#1
...about chord sequences.

The Beatles were amazing song writers and alot of their magic came from their particular choice of chords and how it complimented the lyrics and voice.

I'd like to know about the theory behind contructing chord sequences, like using "pivot" chords and stuff like that.

If anybdoy could explain to me then I'd really appreciate it!
#2
The best way to start learning about chord progressions is to learn how to construct chords from the major scale and learn what function each one has in a progression. Read this lesson for more information.
#4
Quote by Eirien
The best way to start learning about chord progressions is to learn how to construct chords from the major scale and learn what function each one has in a progression. Read this lesson for more information.


+1

Learn the formulas of which scale tones create which chords and how they can relate to each other. Once you know about that kind of stuff you can begin to experiment and make your own progressions.
█████████████████████████████████████████████
█████████████████████████████████████████████
Portugal. The Man »–
#5
Quote by FreedomFighter
...about chord sequences.

The Beatles were amazing song writers and alot of their magic came from their particular choice of chords and how it complimented the lyrics and voice.

I'd like to know about the theory behind contructing chord sequences, like using "pivot" chords and stuff like that.

If anybdoy could explain to me then I'd really appreciate it!

What concepts of theory are you already familiar with?
#6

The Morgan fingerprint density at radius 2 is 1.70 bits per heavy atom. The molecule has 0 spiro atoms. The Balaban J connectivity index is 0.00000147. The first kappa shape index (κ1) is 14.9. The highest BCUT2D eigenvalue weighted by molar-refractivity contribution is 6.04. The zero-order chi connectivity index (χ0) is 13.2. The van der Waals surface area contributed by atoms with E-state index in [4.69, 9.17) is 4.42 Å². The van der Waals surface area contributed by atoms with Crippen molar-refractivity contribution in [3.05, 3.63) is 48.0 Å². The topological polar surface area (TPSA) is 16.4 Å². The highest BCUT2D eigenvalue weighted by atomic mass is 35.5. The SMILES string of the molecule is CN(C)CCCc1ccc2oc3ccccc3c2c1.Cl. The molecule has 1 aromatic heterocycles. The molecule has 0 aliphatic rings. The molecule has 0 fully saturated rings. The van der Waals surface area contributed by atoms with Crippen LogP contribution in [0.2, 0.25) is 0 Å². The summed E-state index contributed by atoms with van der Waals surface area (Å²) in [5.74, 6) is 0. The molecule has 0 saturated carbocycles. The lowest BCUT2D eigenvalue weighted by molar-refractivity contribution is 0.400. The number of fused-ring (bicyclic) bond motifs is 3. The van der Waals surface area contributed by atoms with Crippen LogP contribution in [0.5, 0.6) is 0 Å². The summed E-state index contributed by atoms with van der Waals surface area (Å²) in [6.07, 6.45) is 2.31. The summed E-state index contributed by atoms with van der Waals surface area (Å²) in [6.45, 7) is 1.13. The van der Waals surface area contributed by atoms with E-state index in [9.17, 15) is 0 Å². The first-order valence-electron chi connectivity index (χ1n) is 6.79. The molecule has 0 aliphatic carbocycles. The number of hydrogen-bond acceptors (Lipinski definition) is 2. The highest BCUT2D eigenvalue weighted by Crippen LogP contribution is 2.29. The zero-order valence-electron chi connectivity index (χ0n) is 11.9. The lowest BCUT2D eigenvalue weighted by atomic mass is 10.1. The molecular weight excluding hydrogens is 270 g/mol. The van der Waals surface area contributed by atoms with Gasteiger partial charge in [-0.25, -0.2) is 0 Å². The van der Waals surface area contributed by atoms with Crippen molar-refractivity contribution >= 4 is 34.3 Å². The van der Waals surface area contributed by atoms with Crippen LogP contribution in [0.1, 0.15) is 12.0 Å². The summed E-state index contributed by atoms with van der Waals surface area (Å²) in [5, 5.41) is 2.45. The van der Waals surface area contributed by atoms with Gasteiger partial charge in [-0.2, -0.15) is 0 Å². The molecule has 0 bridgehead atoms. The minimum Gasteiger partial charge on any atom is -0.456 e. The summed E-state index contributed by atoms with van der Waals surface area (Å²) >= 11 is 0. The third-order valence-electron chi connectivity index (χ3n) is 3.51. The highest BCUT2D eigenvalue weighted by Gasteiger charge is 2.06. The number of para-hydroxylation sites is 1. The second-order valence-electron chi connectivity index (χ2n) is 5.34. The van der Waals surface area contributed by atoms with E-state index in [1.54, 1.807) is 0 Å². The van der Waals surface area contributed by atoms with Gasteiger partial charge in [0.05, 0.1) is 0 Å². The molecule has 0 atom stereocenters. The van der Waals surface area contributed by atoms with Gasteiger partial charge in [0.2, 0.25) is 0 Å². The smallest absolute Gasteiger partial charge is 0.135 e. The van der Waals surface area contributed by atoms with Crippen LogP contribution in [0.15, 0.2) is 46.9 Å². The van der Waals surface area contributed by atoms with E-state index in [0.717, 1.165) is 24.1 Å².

That is an extremely complex subject. Your best bet would be to learn to read music and pick up a textbook on the subject, like Piston's Harmony.
Someones knowledge of guitar companies spelling determines what amps you can own. Really smart people can own things like Framus because they sound like they might be spelled with a "y" but they aren't.
#7
I hardly know anything. Well, I know some scales, pentatonic, and being in a band and a song writer, I have a fairly decent ear for melody. But other than that, nadda, zilch.
#10
Quote by FreedomFighter
Nope. I know nothing of them sorry.

Then that's a good place to start. Some theory lessons on UG are good (like the one in BGC's sig), and I'd also recommend the book The Complete Idiot's Guide To Music Theory.

Learn the theory behind the major scale as a start and you'll be well on your way.
#12
Quote by FreedomFighter
Okay. Excellent, thank you!

You're welcome.

Think of it like a building; if you create a solid foundation for knowledge then it'll be easier to throw the more advanced concepts on top.
#13
My name is Andy
Quote by MudMartin
Only looking at music as math and theory, is like only looking at the love of your life as flesh and bone.

Swinging to the rhythm of the New World Order,
Counting bodies like sheep to the rhythm of the war drums
#14
Quote by Ændy

I swear by that lesson. I learned a LOT from it. I remember not knowing what tapping was or what intervals are and I went to that lesson for musical guidance.
“Science cannot solve the ultimate mystery of nature. And that is because, in the last analysis, we ourselves are part of nature and therefore part of the mystery that we are trying to solve.”


-Max Planck

☮∞☯♥